[Taxacom] Monbiot editorial on academic publishing

Nadia Talent nadia.talent at utoronto.ca
Thu Sep 1 07:40:35 CDT 2011


Hi Donat,

Some of us are able to buy a yearly library subscription for a relatively small fee, for example a university that I graduated from charges alumni $135 for access to much (but not all) of their electronic collections (the Proquest 5000 database). For books, much of the library is open to anyone, paid for by tax payers (though borrowing books would cost money). The remaining library building (which has had security problems in the past) is also open to alumni for an annual $20 fee. Inter-library loan costs money at this institution, even for students and employees.

A Springer journal allows me to choose open access for one article for "US$ 3000/ EUR 2000". If I wanted to publish two such papers a year, that could break my budget, even in a situation where the library fees seemed tolerable.

So yes, there could be situations where the open access fee is impossible, but quite wide reading, with occasional appeals to authors for free copies of their papers, is manageable. The nickel-and-dime charges for the library might drive one crazy, but reading and citing could mostly continue.

Nadia

On 2011-08-31, at 22:05 , Donat Agosti wrote:

> " But a few people raise the problem that Nadia mentions (but then puts to
> the side) which is that self-funded researchers would be severely
> disadvantaged if the whole system went for the OA, pay-by-authors model. "
> 
> But aren't just these authors the most disadvantaged with the current model,
> where you have to pay to get access, or spend long hours and trips to the
> few libraries that provide access to all the journals needed for their own
> research. They could, better should, like the libraries, shift from paying
> subscriptions to pay for the publishing.  There is also a common
> misconception that open access = author pay. The current model is also not
> reader pays but library pays. Thus open access should also be institution
> (eg library, research funding) pays. That would be a better comparison.
> 
> Donat
> 
> 
> 
> -----Original Message-----
> From: taxacom-bounces at mailman.nhm.ku.edu
> [mailto:taxacom-bounces at mailman.nhm.ku.edu] On Behalf Of iczn-em
> Sent: Wednesday, 31 August 2011 10:35 PM
> To: taxacom at mailman.nhm.ku.edu
> Subject: Re: [Taxacom] Monbiot editorial on academic publishing
> 
> This opinion piece seems to have hit an unusual level of agreement in the
> bloggosphere
> (http://www.guardian.co.uk/commentisfree/2011/aug/29/academic-publishers-mur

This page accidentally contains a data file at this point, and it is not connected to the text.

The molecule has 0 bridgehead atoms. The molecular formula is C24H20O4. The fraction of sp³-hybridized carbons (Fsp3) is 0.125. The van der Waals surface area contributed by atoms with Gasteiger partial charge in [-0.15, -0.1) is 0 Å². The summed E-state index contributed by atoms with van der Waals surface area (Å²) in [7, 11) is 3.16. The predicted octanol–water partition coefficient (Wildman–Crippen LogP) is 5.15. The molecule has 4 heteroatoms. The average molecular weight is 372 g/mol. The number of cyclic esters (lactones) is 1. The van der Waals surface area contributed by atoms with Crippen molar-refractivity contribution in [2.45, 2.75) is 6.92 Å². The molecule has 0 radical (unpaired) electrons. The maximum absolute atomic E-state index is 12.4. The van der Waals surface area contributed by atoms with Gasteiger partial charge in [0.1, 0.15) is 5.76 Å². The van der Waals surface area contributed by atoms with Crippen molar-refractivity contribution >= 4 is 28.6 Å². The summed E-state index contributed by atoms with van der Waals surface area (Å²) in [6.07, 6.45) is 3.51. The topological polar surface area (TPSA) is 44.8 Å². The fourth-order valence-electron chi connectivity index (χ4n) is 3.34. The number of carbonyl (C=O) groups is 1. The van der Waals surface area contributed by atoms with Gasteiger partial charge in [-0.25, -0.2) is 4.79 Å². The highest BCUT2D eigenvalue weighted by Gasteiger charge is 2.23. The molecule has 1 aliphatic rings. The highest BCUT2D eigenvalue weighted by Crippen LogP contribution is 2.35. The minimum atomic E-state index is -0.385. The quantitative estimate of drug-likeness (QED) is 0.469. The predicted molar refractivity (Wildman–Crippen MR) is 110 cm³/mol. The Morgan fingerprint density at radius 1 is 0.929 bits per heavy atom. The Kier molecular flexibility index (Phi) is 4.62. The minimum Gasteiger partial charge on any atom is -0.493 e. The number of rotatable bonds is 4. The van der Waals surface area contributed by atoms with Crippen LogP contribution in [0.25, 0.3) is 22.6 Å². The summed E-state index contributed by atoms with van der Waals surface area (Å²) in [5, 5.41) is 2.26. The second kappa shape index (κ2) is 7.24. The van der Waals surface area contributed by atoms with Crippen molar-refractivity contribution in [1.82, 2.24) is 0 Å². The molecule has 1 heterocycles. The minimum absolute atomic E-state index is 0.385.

> doch-socialist ). Usually Monbiot is a lightning rod for controversy (he
> writes a lot about green issues and social justice, which pulls in the
> trolls), but unusually almost all of the 340-and-counting comments support
> his perspective. Everyone agrees that 36% year-on-year profit by Elsevier
> sounds like way too much, especially wrung out of content gifted to them.
> One commentator champions an e-only journal that is completely free for both
> authors and readers (but presumably the work put in to editing and
> formatting is done on some other employer's dime). But a few people raise
> the problem that Nadia mentions (but then puts to the side) which is that
> self-funded researchers would be severely disadvantaged if the whole system
> went for the OA, pay-by-authors model. Physics wouldn't suffer in that
> situation, but taxonomy would.
> 
> Below is a comment from the UK records management listserver that shines
> some light on the scale of the issue:
> 
> 'Yes, it was an excellent article that pulled no punches in a completely
> justified attack on the incarceration of publicly funded scholarship and
> research behind profiteering paywalls. As Monbiot says, "... monopolising a
> public resource then charging exorbitant fees to use it. Another term for it
> is economic parasitism."
> 
> The scale of the unpaid labour extracted from academics in the peer-review
> process is also revealed in the recent House of Commons Science and
> Technology Committee Report on Peer review in scientific publications:
> 
>> In 2008, a Research Information Network report estimated that the 
>> unpaid
> non-cash costs of peer review, undertaken in the main by academics, is £1.9
> billion globally each year. In 2010, a report commissioned by JISC
> Collections brought together evidence from a number of studies. It concluded
> that it costs UK Higher Education Institutions (HEIs), in terms of staff
> time, between £110 million and £165 million per year for peer review and up
> to £30 million per year for the work done by editors and editorial boards.
> The BMJ Group pointed out that ³peer reviewers are rarely paid by
> publishers, and their work is often done out of hours² (Vol I, p.19).<
> http://www.publications.parliament.uk/pa/cm201012/cmselect/cmsctech/856/856.
> pdf
> 
> Clearly, an even better game than banking: not only is the gold of
> taxpayers' money transmuted into the lead of excessive corporate profits,
> but the system is beautifully designed so that the producers feel compelled
> to work on the product in their own time and without pay!'
> 
> 
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